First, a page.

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Go to Goggle Earth and zoom zoom in due south southwest of Pensacola pass about 25 to 30 miles. All that scrabble in shaded blue is rock, rock ledges and coral formations. Enough stuff to never have to fish same spot twice. You don’t really need exact numbers in those areas. Watch you fish finder in the 200 to 250 ft range. Plenty of fish in most spots.
 

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Big big AJ’s inhabit almost all of the rocks, ledges, limestone formations, coral formations and drop offs in the area I describe regarding google earth. Just headed out according to what you see on google earth bearings and finding your own spots. Thousands and thousands of spots are around the south edges of the curves on google earth.
 

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Go to Goggle Earth and zoom zoom in due south southwest of Pensacola pass about 25 to 30 miles. All that scrabble in shaded blue is rock, rock ledges and coral formations. Enough stuff to never have to fish same spot twice. You don’t really need exact numbers in those areas. Watch you fish finder in the 200 to 250 ft range. Plenty of fish in most spots.
Another edge newbie here, I plan on going out for the first time as soon as the new motors are broken in. I was going to head to the general area and trolling to find spots, but I keep hearing about using google earth to scout spots beforehand and it seems some fishy looking areas have very little depth changes.

For instance take a look at the bottom at 30° 7.995'N 86° 48.164'W. There clearly looks like some draws or ridges throughout the area but the top of the drop off is about 149 ft deep. The bottom of the formation looks like it's maybe 165 ft a quarter mile away. Is that structure something that is worth fishing or is it too gradual of a drop off to be significant? There also appears to be rocks or a wreck or something shown at 30° 7.205'N 86° 49.187'W, but the cursor shows the depth to range from 251 to 254. Should you trust the bottom visuals or the depth?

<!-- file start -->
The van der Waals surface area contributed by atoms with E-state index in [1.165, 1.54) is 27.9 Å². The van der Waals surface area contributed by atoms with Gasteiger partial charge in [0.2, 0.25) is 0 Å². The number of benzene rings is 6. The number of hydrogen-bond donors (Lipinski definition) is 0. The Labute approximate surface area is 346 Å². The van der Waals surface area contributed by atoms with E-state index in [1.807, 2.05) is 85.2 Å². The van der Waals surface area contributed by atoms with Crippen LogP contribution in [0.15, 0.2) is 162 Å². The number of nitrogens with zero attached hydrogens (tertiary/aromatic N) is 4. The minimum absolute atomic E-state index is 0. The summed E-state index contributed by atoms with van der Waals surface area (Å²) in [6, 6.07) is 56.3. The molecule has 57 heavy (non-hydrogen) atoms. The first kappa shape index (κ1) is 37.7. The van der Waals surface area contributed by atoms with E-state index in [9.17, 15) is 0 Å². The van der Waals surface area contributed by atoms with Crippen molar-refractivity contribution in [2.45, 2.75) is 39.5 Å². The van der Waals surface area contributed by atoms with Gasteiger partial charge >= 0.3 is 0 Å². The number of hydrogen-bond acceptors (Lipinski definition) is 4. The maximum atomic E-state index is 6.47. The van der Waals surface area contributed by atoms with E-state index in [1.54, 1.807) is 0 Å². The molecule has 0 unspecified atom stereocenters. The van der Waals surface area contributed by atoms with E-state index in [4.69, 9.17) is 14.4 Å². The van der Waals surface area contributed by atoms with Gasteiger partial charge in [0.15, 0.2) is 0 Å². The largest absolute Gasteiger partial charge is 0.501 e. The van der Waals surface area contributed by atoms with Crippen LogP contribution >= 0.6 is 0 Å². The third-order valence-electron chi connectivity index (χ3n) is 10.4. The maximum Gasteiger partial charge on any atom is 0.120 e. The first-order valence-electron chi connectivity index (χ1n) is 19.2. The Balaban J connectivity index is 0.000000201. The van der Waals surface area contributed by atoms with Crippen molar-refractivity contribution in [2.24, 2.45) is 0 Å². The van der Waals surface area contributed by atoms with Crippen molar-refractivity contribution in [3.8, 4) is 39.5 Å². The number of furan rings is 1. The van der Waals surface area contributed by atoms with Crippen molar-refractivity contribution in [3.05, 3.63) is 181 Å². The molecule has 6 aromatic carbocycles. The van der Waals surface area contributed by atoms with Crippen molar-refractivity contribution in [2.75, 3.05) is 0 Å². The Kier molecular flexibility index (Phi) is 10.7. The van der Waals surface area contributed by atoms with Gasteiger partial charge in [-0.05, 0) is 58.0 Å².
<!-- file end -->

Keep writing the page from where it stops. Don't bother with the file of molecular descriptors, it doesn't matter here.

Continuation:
Also for other newbies I searched "the edge" on here and found a lot of good material. I copied/pasted some of the more helpful posts into a word document. I didn't grab the posters' names, so credit isn't being given where it's due and some of the posts lack context since I didn't copy entire threads, but hopefully this might help some other folks out. Half hitch tackle shop's website also has some pretty good info for fishing the edge on some of their presentations too.

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In general fish will stay just on the top side of the drop off... if you are drifting it's time to reset a minute or so after you see the drop off fall off.